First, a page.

I’ve started a weekly newsletter

by Scott Taylor
16th June 2019
Comments 0

TL;DR: I’ve started a weekly newsletter “Digital Coffee”, sent on Sunday evenings; it covers technology, artificial intelligence, startups, fund raising, personal development, economics and whatever else I find interesting.

I’m going to make a prediction and guess that each day you’re probably being bombarded by companies (and people) asking you to subscribe to their newsletters. And, probably more so recently.

Why’s that?

The communication medium is going through somewhat of a renaissance. And it’s understandable. In an increasingly noisy arena, such as the internet, content creators want a direct channel to you.

The internet, websites, apps, etc. are all geared toward getting your attention. Attention for status. Attention to sell your data. Attention to sell you a product. Reminds me of that saying “if it’s free, you are the product”.

What makes content created and distributed via email any better than stuff that’s drafted and published on a blog, a facebook group, or wherever else? And who’s it better for? The creator or the consumer?

  1. Newsletters are usually pretty targeted. (Good) Mailing lists are double opt-in, meaning you had to enter your email into a form online, then you had to go to your email and actually confirm that you did in fact subscribe. This is good for content creators for a whole host of reasons. Primarily, though, that you have an engaged and willing audience.
  2. Push rather than pull. Creators don’t want to leave it to chance that you’ll visit their website regularly. They want to be able to push you content whenever they want, maximising the chances you read it. They’re betting on you being forgetful. Email is a distribution platform that says “here’s some content, check it out when you get a minute — and btw, you double opted-into this, so it’s relevant to your interests”. If creators push too often, the consumer gets the option, every time, to unsubscribe.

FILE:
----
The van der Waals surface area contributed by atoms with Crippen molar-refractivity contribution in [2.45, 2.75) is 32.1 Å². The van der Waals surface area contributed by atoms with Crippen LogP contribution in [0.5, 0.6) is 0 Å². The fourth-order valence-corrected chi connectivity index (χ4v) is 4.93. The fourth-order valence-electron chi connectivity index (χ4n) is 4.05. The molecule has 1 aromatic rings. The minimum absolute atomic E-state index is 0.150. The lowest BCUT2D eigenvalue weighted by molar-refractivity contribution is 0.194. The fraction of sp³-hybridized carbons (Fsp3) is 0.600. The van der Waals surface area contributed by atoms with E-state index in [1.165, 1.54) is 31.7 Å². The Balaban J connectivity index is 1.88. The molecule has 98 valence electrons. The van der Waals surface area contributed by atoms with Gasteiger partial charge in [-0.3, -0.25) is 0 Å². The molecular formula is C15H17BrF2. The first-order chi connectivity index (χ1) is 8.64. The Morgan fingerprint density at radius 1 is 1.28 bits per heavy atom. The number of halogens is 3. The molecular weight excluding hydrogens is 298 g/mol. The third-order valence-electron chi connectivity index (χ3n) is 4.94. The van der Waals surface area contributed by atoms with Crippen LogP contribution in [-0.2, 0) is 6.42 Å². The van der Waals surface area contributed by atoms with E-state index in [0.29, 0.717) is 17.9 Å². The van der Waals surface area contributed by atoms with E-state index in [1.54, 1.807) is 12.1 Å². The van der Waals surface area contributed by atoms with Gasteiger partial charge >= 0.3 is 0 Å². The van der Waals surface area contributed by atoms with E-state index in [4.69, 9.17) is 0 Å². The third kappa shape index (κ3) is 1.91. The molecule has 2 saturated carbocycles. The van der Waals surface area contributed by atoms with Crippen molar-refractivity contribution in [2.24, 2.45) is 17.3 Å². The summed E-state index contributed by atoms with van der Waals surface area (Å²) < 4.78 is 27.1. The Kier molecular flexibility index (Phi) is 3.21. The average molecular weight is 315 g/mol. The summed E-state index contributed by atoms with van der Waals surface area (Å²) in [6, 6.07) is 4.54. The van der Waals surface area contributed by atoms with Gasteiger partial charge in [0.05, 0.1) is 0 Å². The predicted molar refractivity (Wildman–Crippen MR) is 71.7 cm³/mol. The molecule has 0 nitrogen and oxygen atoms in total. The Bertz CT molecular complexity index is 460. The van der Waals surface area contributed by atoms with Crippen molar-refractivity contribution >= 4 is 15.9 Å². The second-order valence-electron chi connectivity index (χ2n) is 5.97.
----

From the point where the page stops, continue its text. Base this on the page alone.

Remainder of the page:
3. It’s less competitive. Why publish on Medium, or HackerNews, or whatever other syndication service? By building up a community of devoted readers, you don’t need to focus on the syndication. Build up a loyal enough following and one of your readers will do it for you. You simply focus on writing the best content you can.
  4. It’s focused. Sick of pop-ups, banner ads, websites taking 5 minutes to load because of all the embedded trackers? Simply set your email settings to not download images, and you’ve become (mostly) anonymous. By having the content sent to an app where you create the rules & filtering — you can tackle and digest the content whenever and wherever you want. There’s no need to worry about formatting or readability.
  5. Communities are strong. I’ve alluded to it above, but one of the most satisfying aspects of a good newsletter is the sense of community — for both the readers and the author. Focusing on the author, they get thousands of people that are ready and willing to listen. That’s pretty powerful.

With all that said, don’t forget to give my newsletter a chance. Go subscribe now!